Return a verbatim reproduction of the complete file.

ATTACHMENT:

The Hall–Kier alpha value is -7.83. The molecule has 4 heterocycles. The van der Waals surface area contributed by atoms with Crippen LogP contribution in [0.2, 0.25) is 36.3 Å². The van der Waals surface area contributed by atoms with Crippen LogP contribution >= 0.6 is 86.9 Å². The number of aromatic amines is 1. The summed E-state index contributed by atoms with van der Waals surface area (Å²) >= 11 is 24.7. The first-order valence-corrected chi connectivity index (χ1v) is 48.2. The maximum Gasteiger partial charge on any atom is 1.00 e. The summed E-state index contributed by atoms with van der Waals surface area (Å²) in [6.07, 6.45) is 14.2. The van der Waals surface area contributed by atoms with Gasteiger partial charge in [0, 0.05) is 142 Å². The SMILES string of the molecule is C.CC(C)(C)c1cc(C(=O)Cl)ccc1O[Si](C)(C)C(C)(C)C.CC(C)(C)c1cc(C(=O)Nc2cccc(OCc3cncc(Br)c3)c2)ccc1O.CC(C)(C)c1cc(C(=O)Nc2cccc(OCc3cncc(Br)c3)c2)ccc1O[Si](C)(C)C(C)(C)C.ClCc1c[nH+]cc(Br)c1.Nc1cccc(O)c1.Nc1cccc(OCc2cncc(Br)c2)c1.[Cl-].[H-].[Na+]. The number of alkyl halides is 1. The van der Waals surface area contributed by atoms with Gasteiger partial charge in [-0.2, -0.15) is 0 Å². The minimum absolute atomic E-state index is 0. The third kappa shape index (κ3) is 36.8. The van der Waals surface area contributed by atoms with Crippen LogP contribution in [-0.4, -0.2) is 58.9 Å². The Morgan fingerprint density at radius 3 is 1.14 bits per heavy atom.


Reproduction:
The Hall–Kier alpha value is -7.83. The molecule has 4 heterocycles. The van der Waals surface area contributed by atoms with Crippen LogP contribution in [0.2, 0.25) is 36.3 Å². The van der Waals surface area contributed by atoms with Crippen LogP contribution >= 0.6 is 86.9 Å². The number of aromatic amines is 1. The summed E-state index contributed by atoms with van der Waals surface area (Å²) >= 11 is 24.7. The first-order valence-corrected chi connectivity index (χ1v) is 48.2. The maximum Gasteiger partial charge on any atom is 1.00 e. The summed E-state index contributed by atoms with van der Waals surface area (Å²) in [6.07, 6.45) is 14.2. The van der Waals surface area contributed by atoms with Gasteiger partial charge in [0, 0.05) is 142 Å². The SMILES string of the molecule is C.CC(C)(C)c1cc(C(=O)Cl)ccc1O[Si](C)(C)C(C)(C)C.CC(C)(C)c1cc(C(=O)Nc2cccc(OCc3cncc(Br)c3)c2)ccc1O.CC(C)(C)c1cc(C(=O)Nc2cccc(OCc3cncc(Br)c3)c2)ccc1O[Si](C)(C)C(C)(C)C.ClCc1c[nH+]cc(Br)c1.Nc1cccc(O)c1.Nc1cccc(OCc2cncc(Br)c2)c1.[Cl-].[H-].[Na+]. The number of alkyl halides is 1. The van der Waals surface area contributed by atoms with Gasteiger partial charge in [-0.2, -0.15) is 0 Å². The minimum absolute atomic E-state index is 0. The third kappa shape index (κ3) is 36.8. The van der Waals surface area contributed by atoms with Crippen LogP contribution in [-0.4, -0.2) is 58.9 Å². The Morgan fingerprint density at radius 3 is 1.14 bits per heavy atom.